Orphan Project
Spooning Out the Sea

If I’m being honest, I’m not sure what to make of Orphan Project. My first impression was that they were a decent commercial rock band with some aspirations to progressive, but on subsequent listens, I realized that assessment was a bit too shallow. There’s certainly commercial rock here, and progressive, metal, even some easy listening soft rock and all with Christian overtones. To have that much going on is not always a bad thing, but at times I feel like they’re trying to do a little too much. The juxtaposition of the blazing metal riffs of “My Goodness” with the soft pop of first single “One Dark Moment (Providence)” can be a little disconcerting, and it gives the listener a little question as to whether or not this band really knows what they want to be. Perhaps that’s the goal, though — to not have people really know what to think of them.

Looking at this record from the standpoint of a metal fan, there are some very strong moments to recommend it. The first blast of a harder sound we get is on the opening of second track “Angel’s Desire,” which suggests that this is going to be a more standard prog metal outing. Then, there’s the funky, flowing guitar riffing of “Fallen,” some of the strongest and most impressive on the record that leads into a U2-influenced verse that’s kind of weird but still interesting when put side-by-side. Then there’s the contemporary Christian-style chorus that throws things off a bit. “To Me” is a straight-ahead hard rock number with lots of 1970s influence. It’s one of only a couple of songs here that is what it is and doesn’t take a left turn at some point. There’s some more ferocious riffing on “My Goodness,” one of the heavier tracks on the record, and “The Battle Rages On” traipses almost into symphonic metal territory with its fast riffing.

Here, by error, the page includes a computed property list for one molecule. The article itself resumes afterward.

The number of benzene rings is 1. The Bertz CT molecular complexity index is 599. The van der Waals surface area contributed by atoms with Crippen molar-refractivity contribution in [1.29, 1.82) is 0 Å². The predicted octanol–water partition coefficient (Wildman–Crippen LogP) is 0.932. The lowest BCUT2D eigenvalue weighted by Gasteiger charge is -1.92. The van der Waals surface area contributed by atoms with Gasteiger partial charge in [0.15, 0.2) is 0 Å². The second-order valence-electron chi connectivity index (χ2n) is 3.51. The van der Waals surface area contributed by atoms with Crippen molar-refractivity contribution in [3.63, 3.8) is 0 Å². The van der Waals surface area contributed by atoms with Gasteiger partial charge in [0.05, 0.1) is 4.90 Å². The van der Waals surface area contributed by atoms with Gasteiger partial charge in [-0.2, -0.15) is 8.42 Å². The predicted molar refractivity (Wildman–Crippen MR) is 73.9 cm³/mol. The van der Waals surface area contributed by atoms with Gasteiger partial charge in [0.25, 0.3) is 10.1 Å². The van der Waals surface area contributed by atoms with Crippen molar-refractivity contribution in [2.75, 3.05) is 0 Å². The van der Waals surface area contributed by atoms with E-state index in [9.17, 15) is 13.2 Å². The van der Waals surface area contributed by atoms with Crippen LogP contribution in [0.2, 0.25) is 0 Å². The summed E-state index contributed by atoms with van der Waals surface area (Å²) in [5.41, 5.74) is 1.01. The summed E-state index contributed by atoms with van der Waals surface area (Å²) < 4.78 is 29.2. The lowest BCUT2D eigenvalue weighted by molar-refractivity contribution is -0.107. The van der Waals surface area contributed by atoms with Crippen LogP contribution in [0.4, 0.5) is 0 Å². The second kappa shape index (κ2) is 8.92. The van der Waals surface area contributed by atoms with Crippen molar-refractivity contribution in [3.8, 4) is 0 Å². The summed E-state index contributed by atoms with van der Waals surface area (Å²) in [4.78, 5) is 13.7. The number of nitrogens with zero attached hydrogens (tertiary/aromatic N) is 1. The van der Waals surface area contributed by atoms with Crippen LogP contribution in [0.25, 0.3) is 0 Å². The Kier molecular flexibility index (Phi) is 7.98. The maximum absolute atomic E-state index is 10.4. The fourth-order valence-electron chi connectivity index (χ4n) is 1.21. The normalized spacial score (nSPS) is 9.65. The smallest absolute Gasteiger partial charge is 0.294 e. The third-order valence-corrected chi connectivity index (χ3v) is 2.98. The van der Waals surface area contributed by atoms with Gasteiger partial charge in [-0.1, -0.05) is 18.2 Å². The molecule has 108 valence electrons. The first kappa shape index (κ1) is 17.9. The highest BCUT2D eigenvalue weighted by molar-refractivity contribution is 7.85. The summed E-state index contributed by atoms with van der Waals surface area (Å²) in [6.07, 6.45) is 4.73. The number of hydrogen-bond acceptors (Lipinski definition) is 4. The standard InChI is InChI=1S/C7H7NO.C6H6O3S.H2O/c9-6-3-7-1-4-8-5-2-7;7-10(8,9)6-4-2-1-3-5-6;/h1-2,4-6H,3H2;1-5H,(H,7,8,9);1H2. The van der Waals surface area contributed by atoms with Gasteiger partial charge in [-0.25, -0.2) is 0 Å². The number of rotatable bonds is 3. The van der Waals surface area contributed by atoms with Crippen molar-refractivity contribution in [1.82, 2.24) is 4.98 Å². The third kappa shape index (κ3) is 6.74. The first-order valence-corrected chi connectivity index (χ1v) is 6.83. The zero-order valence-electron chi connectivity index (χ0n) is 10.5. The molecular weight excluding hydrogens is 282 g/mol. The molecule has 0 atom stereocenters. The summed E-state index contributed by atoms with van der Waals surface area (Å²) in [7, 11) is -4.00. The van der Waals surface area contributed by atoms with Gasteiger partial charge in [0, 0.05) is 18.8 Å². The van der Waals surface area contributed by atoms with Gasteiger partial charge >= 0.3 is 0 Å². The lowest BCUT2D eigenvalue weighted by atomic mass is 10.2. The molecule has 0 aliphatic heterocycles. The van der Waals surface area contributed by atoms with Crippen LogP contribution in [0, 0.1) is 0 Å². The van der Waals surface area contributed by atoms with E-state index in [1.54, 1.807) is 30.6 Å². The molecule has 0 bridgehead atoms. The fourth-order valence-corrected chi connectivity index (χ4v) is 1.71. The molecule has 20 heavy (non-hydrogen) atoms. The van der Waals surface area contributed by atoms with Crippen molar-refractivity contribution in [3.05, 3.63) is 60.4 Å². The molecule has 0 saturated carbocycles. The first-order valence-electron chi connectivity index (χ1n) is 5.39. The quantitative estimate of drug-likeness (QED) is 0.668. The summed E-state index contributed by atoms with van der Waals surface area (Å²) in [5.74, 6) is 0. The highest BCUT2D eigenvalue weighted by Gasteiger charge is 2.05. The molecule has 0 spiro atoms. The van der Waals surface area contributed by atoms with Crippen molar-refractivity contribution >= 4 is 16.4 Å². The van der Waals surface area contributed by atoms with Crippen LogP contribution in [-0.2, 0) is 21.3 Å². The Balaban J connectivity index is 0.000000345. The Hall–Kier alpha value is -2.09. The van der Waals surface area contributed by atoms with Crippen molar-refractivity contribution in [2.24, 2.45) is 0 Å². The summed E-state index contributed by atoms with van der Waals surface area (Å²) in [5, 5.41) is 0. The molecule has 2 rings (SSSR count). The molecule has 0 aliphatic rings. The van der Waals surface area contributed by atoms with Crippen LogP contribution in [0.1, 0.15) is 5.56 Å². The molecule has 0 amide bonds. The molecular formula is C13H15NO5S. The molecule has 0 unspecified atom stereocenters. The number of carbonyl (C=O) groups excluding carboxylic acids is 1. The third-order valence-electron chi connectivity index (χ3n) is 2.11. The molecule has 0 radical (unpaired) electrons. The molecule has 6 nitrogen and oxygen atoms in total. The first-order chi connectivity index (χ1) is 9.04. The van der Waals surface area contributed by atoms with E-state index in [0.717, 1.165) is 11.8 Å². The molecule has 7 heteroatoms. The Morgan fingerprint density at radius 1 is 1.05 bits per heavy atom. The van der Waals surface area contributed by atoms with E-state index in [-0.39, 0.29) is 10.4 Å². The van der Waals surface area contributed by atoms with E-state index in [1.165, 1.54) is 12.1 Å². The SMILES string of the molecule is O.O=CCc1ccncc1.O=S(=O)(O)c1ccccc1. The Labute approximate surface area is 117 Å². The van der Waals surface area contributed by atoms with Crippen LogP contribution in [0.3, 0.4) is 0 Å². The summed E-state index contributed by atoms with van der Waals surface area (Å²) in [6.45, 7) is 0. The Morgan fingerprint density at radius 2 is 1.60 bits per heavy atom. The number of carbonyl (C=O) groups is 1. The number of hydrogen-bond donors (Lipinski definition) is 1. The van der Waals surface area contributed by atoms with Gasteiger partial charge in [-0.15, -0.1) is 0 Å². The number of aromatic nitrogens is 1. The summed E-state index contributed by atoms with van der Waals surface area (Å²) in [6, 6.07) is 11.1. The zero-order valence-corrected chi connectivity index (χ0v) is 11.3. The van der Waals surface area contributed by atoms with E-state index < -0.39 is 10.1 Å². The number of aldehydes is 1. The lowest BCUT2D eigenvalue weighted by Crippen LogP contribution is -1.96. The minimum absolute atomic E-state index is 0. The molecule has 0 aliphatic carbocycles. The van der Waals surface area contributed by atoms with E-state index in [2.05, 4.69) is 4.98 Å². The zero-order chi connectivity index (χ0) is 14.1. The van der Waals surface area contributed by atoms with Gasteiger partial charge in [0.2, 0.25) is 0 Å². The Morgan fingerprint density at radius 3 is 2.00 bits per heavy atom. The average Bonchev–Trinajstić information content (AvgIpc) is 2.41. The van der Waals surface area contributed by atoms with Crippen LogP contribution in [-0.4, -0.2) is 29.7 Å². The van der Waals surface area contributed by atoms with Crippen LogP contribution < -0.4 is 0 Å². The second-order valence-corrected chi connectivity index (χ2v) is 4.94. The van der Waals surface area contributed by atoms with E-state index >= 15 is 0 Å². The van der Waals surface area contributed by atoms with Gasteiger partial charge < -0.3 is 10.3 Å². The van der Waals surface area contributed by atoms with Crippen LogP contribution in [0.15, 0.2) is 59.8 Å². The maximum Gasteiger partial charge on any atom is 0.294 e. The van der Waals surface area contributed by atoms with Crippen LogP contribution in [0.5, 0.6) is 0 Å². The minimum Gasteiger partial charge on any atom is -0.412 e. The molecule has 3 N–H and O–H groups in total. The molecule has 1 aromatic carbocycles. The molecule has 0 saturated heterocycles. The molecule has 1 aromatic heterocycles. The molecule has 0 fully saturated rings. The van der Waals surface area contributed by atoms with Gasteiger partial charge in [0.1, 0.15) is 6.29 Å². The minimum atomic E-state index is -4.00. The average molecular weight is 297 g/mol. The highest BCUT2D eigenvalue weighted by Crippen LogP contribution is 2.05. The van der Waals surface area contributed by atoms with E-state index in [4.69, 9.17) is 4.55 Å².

But nearly every time they give me something to latch on to, Orphan Project takes a turn I don’t like. A perfect example is “Empty Me,” which opens with a strong Savatage-like piano-pounding bit and features one of the best vocal performances from Shane Lankford, but then it morphs into a very, very commercial chorus. And therein lies the problem. A tune that I loved up until the chorus suddenly turns into much of the generic sameness that I dislike about modern radio rock. For me, at least, it’s a bit off-putting.

Certainly there is talent here, and when guitarist Shane McBride gets a chance to let it rip, his riffing is impressive. Lankford can, at times, belt out some very emotional vocals, while at other times sounding very generic.

Even the mellower parts are not all bad. The title track is actually one of the stronger songs, a smoky, bluesy number that really connects. But again, there just doesn’t seem to be any sort of cohesion to this record. It’s interesting enough to recommend a listen for fans of prog, commercial rock or contemporary Christian, who will all probably find some things to like and dislike about it. It’s just a bit too scattered for my tastes.

[Visit the band's website]
Written by Fred Phillips
July 14th, 2009


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